By Joe Avram
As a transportation engineer, I was obviously thrilled to hear that Governor Quinn approved $1.6 billion in transportation work throughout Illinois. Naturally, any engineer would be excited about the prospect of new business and new opportunities. However, this news also acts as an excellent example of why I chose a career in civil engineering. Engineering helps communities and improves the lives of the people and businesses that reside there. So, wondering how these changes may affect you?
Resurfacing and Roadway Improvement
Potholes damage tires, crack rims, and ruin a car’s alignment…just to name a few. Imagine how much money could be saved on car repairs if 100 miles of old Chicago roadways were resurfaced? We’ll, that’s just what the state has planned. On top of that, smooth roadways can even help improve your gas mileage too. Come on, who doesn’t want to save a little money on car repairs and gas?
Easing the Intersections of Roads and Railways
Everyone hates getting stuck by that freight train when you’re in a time crunch, but those inconveniences can put significant stress on local businesses. It isolates them and decreases the overall traffic past their storefronts. That’s why the State has allocated funds to modernize rail infrastructure with an overpass separating trains and vehicles at 25th Avenue in Bellwood.
Improving CTA and Metra Transportation
Public transportation is a quick and affordable way to travel, but realistically it isn’t always the most reliable. Railway issues often causes delays, leaving passengers packed on crowded trains not going anywhere fast. If you’ve been stuck on a packed el train in the summertime, you’ll be happy to hear the state plans to repair the Wells Street Bridge over the Chicago River that supports both the Brown and Purple Line CTA trains. Money has also been allocated for improvements that will be made to the Red, Blue and Purple Line, as well as to Pace routes.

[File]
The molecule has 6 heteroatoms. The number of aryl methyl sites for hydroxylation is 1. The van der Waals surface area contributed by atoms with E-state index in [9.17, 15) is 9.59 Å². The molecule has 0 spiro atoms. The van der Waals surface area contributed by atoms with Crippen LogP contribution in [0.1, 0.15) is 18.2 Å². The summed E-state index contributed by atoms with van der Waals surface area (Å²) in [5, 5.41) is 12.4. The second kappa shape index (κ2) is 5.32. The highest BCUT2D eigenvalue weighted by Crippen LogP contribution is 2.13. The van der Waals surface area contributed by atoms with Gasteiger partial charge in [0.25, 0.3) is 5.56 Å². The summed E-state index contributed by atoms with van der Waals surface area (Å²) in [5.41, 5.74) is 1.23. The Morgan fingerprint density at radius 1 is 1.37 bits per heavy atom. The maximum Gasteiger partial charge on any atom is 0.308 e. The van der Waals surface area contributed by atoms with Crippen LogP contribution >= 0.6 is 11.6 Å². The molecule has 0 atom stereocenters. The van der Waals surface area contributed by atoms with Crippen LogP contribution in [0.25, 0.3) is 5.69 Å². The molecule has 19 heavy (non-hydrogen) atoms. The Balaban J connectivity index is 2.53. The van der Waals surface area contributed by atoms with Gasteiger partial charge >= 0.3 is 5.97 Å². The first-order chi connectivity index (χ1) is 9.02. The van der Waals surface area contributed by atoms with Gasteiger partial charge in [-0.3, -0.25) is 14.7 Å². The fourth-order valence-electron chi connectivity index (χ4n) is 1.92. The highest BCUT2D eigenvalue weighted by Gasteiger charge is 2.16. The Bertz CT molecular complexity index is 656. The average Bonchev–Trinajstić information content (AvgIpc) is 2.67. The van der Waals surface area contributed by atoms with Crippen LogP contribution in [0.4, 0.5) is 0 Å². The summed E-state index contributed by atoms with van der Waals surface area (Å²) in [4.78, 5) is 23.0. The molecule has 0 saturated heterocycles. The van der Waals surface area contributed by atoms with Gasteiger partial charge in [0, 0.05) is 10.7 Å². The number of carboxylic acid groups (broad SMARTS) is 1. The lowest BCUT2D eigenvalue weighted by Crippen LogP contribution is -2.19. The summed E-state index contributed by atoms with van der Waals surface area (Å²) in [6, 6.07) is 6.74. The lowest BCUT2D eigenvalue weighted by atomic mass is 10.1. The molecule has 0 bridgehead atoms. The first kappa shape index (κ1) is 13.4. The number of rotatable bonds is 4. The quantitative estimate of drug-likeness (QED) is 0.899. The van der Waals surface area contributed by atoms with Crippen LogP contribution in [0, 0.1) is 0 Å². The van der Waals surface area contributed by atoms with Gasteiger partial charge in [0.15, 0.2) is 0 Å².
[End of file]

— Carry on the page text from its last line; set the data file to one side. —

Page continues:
Creating and Improving Pedestrian Crossings and Walkways
In 2010, 32 pedestrians were killed in Chicago after being hit by a motor vehicle. So, it’s no surprise part of the State’s plan includes creating and improving pedestrian crossings and walkways. Some of these projects include a 35th Street bicycle and pedestrian bridge over Lake Shore Drive and vaulted sidewalks and accessible ramps on parts of Michigan Avenue and State Street.
In general, these transportation improvements will help individuals save money, support local businesses, improve travel times, and protect the safety of travelers. As an engineer, I’m proud to say it’s my job to make these improvements happen.